Feeling stressed? You’re not alone! April 2021 is Stress Awareness Month. Stress Awareness Month has been held every April, since 1992 to increase public awareness about both the causes and ways to manage modern stress.
According to the 2020 Health and Safety Executive report, Work-related stress, anxiety or depression statistics in Great Britain account for 51% of all work-related ill health cases. In the UK alone, there were over 828,000 workers suffering from work related stress, depression or anxiety (new or long-standing) in 2019/20.
Stress can cause not only mental issues such as anxiety and depression, but can also lead to cause physical problems such as heart disease, problems with our immune system, insomnia and digestive issues.
In 2019 the CITB reported that the construction industry was already one of the most stressful sectors to work in. This National Stress Awareness month we are taking a look into what can we do to raise awareness of stress and why is the construction industry particularly affected?
Six Factors of Stress:
Evidence shows that there are six key factors that contribute to the majority of stress within the workplace:
- Demands: a heavy workload, work patterns and the work environment.
- Control: how much say the person has in the way they do their work.
- Support: lack of encouragement, sponsorship and resources available to employees.
- Relationships: conflict and dealing with unacceptable behaviour.
- Role: whether people understand their role within the organisation.
- Change: how change (large or small) is managed and communicated.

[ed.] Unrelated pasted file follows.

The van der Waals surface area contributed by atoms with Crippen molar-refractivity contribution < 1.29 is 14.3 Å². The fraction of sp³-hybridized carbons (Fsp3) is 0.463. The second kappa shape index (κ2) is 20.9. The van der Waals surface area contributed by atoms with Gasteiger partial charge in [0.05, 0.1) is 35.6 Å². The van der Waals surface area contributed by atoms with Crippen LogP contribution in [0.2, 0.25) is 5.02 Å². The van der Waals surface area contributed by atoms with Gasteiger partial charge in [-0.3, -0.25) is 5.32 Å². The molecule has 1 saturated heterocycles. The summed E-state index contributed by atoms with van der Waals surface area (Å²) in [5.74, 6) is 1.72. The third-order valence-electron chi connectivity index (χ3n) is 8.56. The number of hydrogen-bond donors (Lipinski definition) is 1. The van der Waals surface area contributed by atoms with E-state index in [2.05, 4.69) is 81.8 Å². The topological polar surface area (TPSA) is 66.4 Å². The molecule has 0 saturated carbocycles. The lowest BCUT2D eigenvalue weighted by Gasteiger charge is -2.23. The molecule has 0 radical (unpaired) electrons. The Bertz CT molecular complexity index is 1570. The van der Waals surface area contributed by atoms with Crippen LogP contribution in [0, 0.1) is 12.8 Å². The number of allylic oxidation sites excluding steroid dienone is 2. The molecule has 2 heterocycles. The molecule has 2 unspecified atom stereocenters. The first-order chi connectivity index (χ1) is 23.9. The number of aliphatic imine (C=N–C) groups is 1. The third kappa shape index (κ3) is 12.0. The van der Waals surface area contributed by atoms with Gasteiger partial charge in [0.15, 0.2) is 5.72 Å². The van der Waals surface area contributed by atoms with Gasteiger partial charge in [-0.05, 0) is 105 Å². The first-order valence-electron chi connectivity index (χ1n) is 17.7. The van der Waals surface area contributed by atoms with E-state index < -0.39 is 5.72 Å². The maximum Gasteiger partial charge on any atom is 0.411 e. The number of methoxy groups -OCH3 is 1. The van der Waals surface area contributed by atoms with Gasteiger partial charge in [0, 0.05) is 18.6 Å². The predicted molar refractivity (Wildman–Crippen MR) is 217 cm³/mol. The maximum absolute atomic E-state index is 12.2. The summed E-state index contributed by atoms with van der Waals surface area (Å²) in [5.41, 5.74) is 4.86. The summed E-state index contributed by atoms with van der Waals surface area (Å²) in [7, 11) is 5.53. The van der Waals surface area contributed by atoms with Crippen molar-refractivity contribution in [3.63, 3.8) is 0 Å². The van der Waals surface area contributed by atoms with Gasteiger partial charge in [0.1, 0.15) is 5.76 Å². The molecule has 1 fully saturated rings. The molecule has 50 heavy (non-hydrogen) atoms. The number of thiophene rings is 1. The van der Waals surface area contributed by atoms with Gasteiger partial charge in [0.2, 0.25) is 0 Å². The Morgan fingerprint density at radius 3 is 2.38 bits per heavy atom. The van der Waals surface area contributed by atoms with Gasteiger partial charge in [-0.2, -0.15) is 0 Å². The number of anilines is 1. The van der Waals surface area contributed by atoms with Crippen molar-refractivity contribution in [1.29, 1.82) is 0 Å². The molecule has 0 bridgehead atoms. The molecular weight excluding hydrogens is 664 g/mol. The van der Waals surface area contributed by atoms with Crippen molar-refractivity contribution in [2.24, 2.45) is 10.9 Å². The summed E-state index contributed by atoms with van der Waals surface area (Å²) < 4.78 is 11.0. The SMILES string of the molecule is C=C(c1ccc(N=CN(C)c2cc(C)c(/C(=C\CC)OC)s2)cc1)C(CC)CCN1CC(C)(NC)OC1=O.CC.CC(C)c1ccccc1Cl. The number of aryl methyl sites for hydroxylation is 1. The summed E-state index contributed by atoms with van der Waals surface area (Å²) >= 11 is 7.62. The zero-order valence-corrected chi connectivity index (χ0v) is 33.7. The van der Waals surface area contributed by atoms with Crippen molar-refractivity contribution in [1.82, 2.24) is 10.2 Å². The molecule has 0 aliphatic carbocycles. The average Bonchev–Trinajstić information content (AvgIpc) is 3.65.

For those of us within the construction industry, working on sites can mean working away from family for weeks at a time and working outside the standard 9 to 5 daily routine. Combined with a lack of job continuity this can all contribute to stress. When construction contracts have an expiration date, it’s not always a given that there will be a new contract to take its place, uncertainty can put an immeasurable amount of stress on a person.
For working parents, site-based jobs can also present some additional challenges that perhaps office-based roles do not. A construction site is vastly different to an office in terms of operation and work carried out and some struggle to find a balance between the working and familial life. However, stress is a natural part of human existence, thus nobody is immune to it.
Here are some measures that to help relieve stress:
Everyone needs to vent now and then, and just having a peer to talk to can reduce stress. Speaking to a trusted colleague you may find that they are also having the same issues and can allay fears. The main problem however is encouraging men to open up. The construction industry is stereotypically within a male dominated work sphere, where the ‘tough guy’ attitude places added stress on men to just “man up”.
Ensuring that you are promoting a positive working environment will help alleviate any unnecessary stress on employees. Inflexibility in the workplace carries additional stress, struggling to balance work with other familial duties can place an enormous amount of pressure on an individual. Flexibility comes in all shapes and sizes, adapting a more flexible working environment can be a great stress reliever. Flexibility not only demonstrates trust in your team but also encourages your employees that they have a choice. This will also encourage higher productivity levels.
Providing encouragement and regular praise also alleviate any support issues, especially for newly trained employees, that can place stress within the workplace. Allowing for good communication, occasional check ins and training programmes, ensures that your employees are understanding the tasks at hand, alleviating the anxiety and uncertainty of any tasks.
Stress is the body’s natural response to pressure, producing physical and emotional responses. Many of us often do not realise we are under stress until it has started to become too much and consumes us. If you’re feeling stressed there are many charities such as Mates in Mind and The Construction Industry Helpline, who recognise the unique challenges presented by the construction industry and are available to any who need to talk.
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